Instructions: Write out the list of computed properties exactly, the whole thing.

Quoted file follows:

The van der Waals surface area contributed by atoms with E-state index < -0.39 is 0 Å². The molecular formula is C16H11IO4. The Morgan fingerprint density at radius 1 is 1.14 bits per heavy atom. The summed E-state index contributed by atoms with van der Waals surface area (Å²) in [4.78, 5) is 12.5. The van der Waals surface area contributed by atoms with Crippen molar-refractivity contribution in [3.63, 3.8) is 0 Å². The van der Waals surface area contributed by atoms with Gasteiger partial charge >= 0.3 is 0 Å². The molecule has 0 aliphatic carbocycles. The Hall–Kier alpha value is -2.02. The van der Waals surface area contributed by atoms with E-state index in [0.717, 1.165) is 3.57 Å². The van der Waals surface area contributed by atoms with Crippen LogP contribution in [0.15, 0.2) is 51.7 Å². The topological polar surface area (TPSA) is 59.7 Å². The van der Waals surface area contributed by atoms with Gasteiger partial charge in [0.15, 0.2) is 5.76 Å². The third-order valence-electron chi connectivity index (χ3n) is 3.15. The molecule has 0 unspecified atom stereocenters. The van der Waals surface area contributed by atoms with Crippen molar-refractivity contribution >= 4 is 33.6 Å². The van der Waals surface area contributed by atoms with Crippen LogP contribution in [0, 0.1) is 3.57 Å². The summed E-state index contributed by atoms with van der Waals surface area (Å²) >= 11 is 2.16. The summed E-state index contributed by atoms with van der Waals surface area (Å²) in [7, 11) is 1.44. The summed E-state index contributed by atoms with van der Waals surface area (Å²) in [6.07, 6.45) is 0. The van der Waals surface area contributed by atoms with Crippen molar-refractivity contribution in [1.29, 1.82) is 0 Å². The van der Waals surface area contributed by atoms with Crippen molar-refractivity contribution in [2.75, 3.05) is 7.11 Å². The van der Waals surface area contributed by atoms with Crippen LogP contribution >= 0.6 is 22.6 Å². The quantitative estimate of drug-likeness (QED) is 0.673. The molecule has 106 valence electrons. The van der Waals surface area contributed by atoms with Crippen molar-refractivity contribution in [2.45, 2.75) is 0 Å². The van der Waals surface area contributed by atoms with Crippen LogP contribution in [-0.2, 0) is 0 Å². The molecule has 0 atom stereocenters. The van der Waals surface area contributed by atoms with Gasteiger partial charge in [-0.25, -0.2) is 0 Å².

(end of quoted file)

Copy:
The van der Waals surface area contributed by atoms with E-state index < -0.39 is 0 Å². The molecular formula is C16H11IO4. The Morgan fingerprint density at radius 1 is 1.14 bits per heavy atom. The summed E-state index contributed by atoms with van der Waals surface area (Å²) in [4.78, 5) is 12.5. The van der Waals surface area contributed by atoms with Crippen molar-refractivity contribution in [3.63, 3.8) is 0 Å². The van der Waals surface area contributed by atoms with Gasteiger partial charge >= 0.3 is 0 Å². The molecule has 0 aliphatic carbocycles. The Hall–Kier alpha value is -2.02. The van der Waals surface area contributed by atoms with E-state index in [0.717, 1.165) is 3.57 Å². The van der Waals surface area contributed by atoms with Crippen LogP contribution in [0.15, 0.2) is 51.7 Å². The topological polar surface area (TPSA) is 59.7 Å². The van der Waals surface area contributed by atoms with Gasteiger partial charge in [0.15, 0.2) is 5.76 Å². The third-order valence-electron chi connectivity index (χ3n) is 3.15. The molecule has 0 unspecified atom stereocenters. The van der Waals surface area contributed by atoms with Crippen molar-refractivity contribution >= 4 is 33.6 Å². The van der Waals surface area contributed by atoms with Crippen LogP contribution in [0, 0.1) is 3.57 Å². The summed E-state index contributed by atoms with van der Waals surface area (Å²) >= 11 is 2.16. The summed E-state index contributed by atoms with van der Waals surface area (Å²) in [7, 11) is 1.44. The summed E-state index contributed by atoms with van der Waals surface area (Å²) in [6.07, 6.45) is 0. The van der Waals surface area contributed by atoms with Crippen molar-refractivity contribution in [1.29, 1.82) is 0 Å². The van der Waals surface area contributed by atoms with Crippen molar-refractivity contribution in [2.75, 3.05) is 7.11 Å². The van der Waals surface area contributed by atoms with Crippen LogP contribution >= 0.6 is 22.6 Å². The quantitative estimate of drug-likeness (QED) is 0.673. The molecule has 106 valence electrons. The van der Waals surface area contributed by atoms with Crippen molar-refractivity contribution in [2.45, 2.75) is 0 Å². The van der Waals surface area contributed by atoms with Crippen LogP contribution in [-0.2, 0) is 0 Å². The molecule has 0 atom stereocenters. The van der Waals surface area contributed by atoms with Gasteiger partial charge in [-0.25, -0.2) is 0 Å².